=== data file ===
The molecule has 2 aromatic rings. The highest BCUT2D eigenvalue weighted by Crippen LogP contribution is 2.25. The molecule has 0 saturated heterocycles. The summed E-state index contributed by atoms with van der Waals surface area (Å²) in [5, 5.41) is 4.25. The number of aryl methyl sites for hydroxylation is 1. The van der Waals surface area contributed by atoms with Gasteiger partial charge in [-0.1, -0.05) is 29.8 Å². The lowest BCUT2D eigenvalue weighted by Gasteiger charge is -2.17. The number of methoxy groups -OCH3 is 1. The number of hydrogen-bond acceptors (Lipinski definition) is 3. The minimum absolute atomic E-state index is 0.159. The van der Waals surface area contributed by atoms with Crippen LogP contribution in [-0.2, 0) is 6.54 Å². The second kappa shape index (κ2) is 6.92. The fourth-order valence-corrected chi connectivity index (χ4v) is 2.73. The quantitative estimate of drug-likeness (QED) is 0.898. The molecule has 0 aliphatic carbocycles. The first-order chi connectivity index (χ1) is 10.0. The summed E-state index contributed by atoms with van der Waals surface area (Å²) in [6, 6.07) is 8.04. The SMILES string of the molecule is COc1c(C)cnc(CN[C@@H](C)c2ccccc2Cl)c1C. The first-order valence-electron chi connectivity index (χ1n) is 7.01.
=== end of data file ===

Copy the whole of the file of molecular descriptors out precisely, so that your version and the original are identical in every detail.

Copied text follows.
The molecule has 2 aromatic rings. The highest BCUT2D eigenvalue weighted by Crippen LogP contribution is 2.25. The molecule has 0 saturated heterocycles. The summed E-state index contributed by atoms with van der Waals surface area (Å²) in [5, 5.41) is 4.25. The number of aryl methyl sites for hydroxylation is 1. The van der Waals surface area contributed by atoms with Gasteiger partial charge in [-0.1, -0.05) is 29.8 Å². The lowest BCUT2D eigenvalue weighted by Gasteiger charge is -2.17. The number of methoxy groups -OCH3 is 1. The number of hydrogen-bond acceptors (Lipinski definition) is 3. The minimum absolute atomic E-state index is 0.159. The van der Waals surface area contributed by atoms with Crippen LogP contribution in [-0.2, 0) is 6.54 Å². The second kappa shape index (κ2) is 6.92. The fourth-order valence-corrected chi connectivity index (χ4v) is 2.73. The quantitative estimate of drug-likeness (QED) is 0.898. The molecule has 0 aliphatic carbocycles. The first-order chi connectivity index (χ1) is 10.0. The summed E-state index contributed by atoms with van der Waals surface area (Å²) in [6, 6.07) is 8.04. The SMILES string of the molecule is COc1c(C)cnc(CN[C@@H](C)c2ccccc2Cl)c1C. The first-order valence-electron chi connectivity index (χ1n) is 7.01.